2. Remember vulnerability is courage. It is scary to open up and let people in or to simply be honest about what is going on for you. Remember though that when you do, you are acting from a place of courage, not fear. Ultimately, it is your courage that will help you open up about your fear of abandonment.
  3. Talk it out. Let your partner know what is coming up for you. Consider talking about it with them with the support of a counselor either in couples counseling or by doing work on your own. You can find ways of being honest with yourself and your partner that build your resiliency and help you live a more full life.


Need some guidance with all of these?  We can help!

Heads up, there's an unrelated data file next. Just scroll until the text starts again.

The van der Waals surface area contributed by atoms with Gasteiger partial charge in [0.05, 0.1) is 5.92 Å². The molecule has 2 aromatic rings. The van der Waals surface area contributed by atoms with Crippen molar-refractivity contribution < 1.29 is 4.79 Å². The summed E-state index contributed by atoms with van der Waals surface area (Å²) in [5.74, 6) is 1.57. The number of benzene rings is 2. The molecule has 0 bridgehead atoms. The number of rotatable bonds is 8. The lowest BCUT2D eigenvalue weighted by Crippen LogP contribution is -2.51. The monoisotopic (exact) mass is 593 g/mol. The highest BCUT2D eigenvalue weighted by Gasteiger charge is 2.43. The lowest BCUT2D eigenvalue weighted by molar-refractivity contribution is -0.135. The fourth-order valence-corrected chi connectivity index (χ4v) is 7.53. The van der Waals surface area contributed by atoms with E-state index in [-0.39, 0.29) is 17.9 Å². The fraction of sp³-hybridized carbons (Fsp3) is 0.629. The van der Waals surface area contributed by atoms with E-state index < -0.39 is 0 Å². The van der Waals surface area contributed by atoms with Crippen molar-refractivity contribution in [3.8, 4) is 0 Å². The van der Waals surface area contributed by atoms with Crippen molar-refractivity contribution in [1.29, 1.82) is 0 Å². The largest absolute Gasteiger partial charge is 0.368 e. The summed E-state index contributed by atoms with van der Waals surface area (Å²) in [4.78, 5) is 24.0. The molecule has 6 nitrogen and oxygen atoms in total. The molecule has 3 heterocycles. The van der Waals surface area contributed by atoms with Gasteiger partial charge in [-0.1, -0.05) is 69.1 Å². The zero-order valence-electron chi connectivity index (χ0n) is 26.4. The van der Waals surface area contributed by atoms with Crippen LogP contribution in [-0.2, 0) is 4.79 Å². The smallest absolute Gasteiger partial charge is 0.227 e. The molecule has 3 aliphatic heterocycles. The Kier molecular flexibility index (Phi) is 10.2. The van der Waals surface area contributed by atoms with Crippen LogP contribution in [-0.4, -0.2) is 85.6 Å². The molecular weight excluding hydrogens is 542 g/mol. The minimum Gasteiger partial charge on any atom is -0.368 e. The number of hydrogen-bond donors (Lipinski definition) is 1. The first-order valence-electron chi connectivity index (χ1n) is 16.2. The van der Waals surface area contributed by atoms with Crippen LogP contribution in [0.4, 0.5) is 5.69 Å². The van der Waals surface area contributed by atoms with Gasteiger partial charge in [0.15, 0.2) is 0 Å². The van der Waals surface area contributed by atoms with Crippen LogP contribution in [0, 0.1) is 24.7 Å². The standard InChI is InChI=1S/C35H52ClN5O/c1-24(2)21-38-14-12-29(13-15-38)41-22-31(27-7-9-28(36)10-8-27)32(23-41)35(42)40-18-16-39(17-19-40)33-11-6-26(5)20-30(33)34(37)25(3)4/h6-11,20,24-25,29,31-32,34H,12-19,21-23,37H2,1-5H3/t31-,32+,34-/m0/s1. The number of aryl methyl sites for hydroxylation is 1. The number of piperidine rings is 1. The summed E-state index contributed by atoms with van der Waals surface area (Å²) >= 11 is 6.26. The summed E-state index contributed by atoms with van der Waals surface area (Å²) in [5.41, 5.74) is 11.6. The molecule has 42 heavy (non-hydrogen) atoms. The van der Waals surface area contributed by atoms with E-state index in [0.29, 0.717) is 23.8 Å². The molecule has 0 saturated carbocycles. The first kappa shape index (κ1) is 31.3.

At Juxta, California counseling, we are aren’t just expert counselors – we’re people too, which means you can expect us to be genuinely interested in you, your story, and your life.  We want to get to know the real you.  In our work together, honesty with yourself and us comes to characterize the entire healing endeavor. Thus, our relationship itself — that is the work.


There’s nothing else you need to do to prepare.  There’s no reason to wait any longer.

Looking for Counseling for Fear of Abandonment in San Diego?

Reach out today!


Message Us at contact@


Or use the form below — there’s no pressure.

Call Us

(858) 227-7719

close. nearby.




San Diego, CA


(858) 227-7719